By John Lee.
The yield on Iraqi bonds has fallen more than three times as much as the average Middle Eastern bond, reports Bloomberg.
From the start of June to the end of October, the rate on 5.8 percent dollar-denominated Iraqi government bonds maturing in January 2028 has fallen by 216 basis points to 6.48 percent, compares to a drop of 67 basis points for the average yield on regional debt over the same period.
Liz Martins, senior economist at HSBC Holdings in Dubai, is quoted as saying:
"That is a really positive signal for Iraq’s creditworthiness .... The security environment has not improved. But recent numbers show that while this will clearly hurt the non-oil sector, investor confidence and quality of life in general, it does not have to hinder oil production volumes being ramped up."
Over the same period, the spread between Iraqi sovereign bonds and US Treasuries has narrowed by 281 basis points, from a peak of 757 basis points on 1st June to 476 basis points on 29th October.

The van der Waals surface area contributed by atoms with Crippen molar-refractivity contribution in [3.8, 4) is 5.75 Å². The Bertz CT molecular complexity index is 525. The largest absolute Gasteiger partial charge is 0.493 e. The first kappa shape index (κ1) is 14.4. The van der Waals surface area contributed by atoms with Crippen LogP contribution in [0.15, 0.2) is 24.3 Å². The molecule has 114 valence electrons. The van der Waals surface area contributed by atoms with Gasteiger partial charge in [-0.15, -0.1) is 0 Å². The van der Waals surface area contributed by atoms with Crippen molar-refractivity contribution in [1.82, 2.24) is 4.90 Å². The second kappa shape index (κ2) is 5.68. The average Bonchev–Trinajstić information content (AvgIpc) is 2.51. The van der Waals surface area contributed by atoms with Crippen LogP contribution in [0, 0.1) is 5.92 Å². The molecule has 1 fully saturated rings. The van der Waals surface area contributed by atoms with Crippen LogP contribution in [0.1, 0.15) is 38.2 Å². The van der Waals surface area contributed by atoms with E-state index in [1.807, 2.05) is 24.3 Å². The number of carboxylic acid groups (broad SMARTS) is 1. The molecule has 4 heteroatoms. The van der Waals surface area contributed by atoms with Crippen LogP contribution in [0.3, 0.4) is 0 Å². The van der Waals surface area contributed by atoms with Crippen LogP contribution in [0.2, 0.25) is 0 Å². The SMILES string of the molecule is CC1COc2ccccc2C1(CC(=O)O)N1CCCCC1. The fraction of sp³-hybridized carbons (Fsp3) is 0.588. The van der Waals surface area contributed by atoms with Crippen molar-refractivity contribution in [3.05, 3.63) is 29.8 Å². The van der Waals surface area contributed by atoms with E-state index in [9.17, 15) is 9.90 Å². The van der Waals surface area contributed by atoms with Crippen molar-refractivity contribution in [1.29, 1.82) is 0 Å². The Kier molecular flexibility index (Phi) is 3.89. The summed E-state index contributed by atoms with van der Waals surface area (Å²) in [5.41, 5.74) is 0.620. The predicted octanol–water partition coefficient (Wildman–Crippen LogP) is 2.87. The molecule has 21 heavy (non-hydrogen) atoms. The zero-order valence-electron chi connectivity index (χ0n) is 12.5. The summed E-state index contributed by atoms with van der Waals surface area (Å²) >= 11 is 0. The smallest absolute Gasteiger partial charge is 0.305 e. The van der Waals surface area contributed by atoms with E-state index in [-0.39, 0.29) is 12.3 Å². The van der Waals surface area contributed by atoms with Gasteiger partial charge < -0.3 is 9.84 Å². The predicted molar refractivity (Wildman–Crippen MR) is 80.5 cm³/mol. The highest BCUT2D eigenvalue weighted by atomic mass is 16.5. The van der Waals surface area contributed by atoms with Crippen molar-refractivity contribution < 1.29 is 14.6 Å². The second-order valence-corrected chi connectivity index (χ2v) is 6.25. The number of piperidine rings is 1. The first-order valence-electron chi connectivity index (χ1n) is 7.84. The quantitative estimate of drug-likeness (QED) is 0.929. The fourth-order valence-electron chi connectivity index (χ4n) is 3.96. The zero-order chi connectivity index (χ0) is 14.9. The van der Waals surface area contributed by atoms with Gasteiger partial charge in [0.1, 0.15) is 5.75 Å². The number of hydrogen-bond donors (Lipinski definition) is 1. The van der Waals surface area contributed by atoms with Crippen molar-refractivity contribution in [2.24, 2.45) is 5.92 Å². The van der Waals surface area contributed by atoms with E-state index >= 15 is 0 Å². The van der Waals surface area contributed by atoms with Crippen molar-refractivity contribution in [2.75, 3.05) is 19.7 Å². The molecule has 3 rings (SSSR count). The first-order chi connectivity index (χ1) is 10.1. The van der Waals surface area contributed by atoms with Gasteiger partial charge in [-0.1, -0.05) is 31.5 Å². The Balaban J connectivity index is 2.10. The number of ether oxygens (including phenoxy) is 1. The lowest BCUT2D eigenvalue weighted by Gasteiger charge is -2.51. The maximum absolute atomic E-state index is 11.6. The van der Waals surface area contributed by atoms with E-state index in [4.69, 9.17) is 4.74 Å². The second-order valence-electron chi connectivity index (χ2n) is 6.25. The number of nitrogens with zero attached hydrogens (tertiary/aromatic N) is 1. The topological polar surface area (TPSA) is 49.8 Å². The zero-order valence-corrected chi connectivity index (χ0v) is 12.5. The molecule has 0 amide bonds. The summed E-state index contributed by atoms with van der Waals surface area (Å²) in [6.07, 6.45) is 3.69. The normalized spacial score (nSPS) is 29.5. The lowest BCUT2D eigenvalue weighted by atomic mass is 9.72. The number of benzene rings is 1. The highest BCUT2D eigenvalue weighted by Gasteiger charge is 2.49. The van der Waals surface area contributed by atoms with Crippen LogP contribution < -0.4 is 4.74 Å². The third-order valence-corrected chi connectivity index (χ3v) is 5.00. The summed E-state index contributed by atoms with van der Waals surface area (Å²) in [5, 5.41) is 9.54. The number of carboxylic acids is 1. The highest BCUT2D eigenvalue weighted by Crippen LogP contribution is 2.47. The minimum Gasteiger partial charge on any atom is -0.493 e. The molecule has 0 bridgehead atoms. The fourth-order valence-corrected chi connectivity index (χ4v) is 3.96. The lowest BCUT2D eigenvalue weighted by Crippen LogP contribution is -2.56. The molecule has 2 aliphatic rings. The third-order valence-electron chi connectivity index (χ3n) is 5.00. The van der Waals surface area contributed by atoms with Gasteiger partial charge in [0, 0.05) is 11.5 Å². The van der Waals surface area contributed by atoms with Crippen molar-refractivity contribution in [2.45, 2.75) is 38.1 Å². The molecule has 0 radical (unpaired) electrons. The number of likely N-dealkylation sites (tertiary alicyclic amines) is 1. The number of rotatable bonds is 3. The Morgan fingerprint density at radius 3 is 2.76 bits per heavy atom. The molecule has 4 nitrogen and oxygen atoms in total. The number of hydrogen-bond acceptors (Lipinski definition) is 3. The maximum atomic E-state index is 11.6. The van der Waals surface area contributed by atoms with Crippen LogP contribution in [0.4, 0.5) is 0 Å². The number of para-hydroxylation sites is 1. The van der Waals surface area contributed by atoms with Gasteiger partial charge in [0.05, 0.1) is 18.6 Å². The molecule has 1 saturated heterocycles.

The cost of insuring Iraq’s bonds for five years fell 50 basis points from an August 6 peak to 450 basis points ob October 29.
Gabriel Sterne, senior economist in London at Exotix, told Bloomberg:
"Capacity to repay is not an issue ... Investor concern is 95 percent politics and governance."
"Iraq’s bonds will continue to improve and become more and more attractive because the country’s economy is growing fast regardless of the violence", Mudher Saleh, deputy governor of the country’s central bank, said recently.